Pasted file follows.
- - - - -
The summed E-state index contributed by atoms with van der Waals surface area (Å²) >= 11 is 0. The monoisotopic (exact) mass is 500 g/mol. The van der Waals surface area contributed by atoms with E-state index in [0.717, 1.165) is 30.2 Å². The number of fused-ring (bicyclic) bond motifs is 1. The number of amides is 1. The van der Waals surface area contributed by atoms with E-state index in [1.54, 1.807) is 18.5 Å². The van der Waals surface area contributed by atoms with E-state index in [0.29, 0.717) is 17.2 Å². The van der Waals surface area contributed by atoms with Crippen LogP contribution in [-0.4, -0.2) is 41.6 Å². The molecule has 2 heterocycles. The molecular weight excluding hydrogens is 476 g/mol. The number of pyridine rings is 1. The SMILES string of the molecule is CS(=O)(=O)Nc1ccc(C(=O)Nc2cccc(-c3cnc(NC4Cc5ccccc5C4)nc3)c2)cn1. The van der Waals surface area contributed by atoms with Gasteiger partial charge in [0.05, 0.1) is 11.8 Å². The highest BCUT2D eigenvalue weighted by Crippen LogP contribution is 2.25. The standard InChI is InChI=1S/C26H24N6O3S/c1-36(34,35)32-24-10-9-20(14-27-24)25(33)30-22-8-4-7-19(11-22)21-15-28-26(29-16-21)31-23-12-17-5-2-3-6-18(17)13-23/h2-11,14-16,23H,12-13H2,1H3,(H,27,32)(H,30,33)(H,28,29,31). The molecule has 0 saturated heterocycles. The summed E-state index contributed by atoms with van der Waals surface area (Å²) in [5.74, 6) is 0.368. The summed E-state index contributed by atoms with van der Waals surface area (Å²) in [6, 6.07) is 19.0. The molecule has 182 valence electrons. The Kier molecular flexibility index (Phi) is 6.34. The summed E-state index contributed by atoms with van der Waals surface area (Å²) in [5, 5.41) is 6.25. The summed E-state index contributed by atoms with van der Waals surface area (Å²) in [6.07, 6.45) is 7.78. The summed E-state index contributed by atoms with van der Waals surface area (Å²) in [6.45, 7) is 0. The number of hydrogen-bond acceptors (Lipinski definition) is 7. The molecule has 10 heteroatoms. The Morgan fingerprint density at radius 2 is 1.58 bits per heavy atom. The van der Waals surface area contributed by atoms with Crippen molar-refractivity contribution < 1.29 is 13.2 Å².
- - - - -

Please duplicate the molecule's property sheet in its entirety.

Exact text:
The summed E-state index contributed by atoms with van der Waals surface area (Å²) >= 11 is 0. The monoisotopic (exact) mass is 500 g/mol. The van der Waals surface area contributed by atoms with E-state index in [0.717, 1.165) is 30.2 Å². The number of fused-ring (bicyclic) bond motifs is 1. The number of amides is 1. The van der Waals surface area contributed by atoms with E-state index in [1.54, 1.807) is 18.5 Å². The van der Waals surface area contributed by atoms with E-state index in [0.29, 0.717) is 17.2 Å². The van der Waals surface area contributed by atoms with Crippen LogP contribution in [-0.4, -0.2) is 41.6 Å². The molecule has 2 heterocycles. The molecular weight excluding hydrogens is 476 g/mol. The number of pyridine rings is 1. The SMILES string of the molecule is CS(=O)(=O)Nc1ccc(C(=O)Nc2cccc(-c3cnc(NC4Cc5ccccc5C4)nc3)c2)cn1. The van der Waals surface area contributed by atoms with Gasteiger partial charge in [0.05, 0.1) is 11.8 Å². The highest BCUT2D eigenvalue weighted by Crippen LogP contribution is 2.25. The standard InChI is InChI=1S/C26H24N6O3S/c1-36(34,35)32-24-10-9-20(14-27-24)25(33)30-22-8-4-7-19(11-22)21-15-28-26(29-16-21)31-23-12-17-5-2-3-6-18(17)13-23/h2-11,14-16,23H,12-13H2,1H3,(H,27,32)(H,30,33)(H,28,29,31). The molecule has 0 saturated heterocycles. The summed E-state index contributed by atoms with van der Waals surface area (Å²) in [5.74, 6) is 0.368. The summed E-state index contributed by atoms with van der Waals surface area (Å²) in [6, 6.07) is 19.0. The molecule has 182 valence electrons. The Kier molecular flexibility index (Phi) is 6.34. The summed E-state index contributed by atoms with van der Waals surface area (Å²) in [5, 5.41) is 6.25. The summed E-state index contributed by atoms with van der Waals surface area (Å²) in [6.07, 6.45) is 7.78. The summed E-state index contributed by atoms with van der Waals surface area (Å²) in [6.45, 7) is 0. The number of hydrogen-bond acceptors (Lipinski definition) is 7. The molecule has 10 heteroatoms. The Morgan fingerprint density at radius 2 is 1.58 bits per heavy atom. The van der Waals surface area contributed by atoms with Crippen molar-refractivity contribution < 1.29 is 13.2 Å².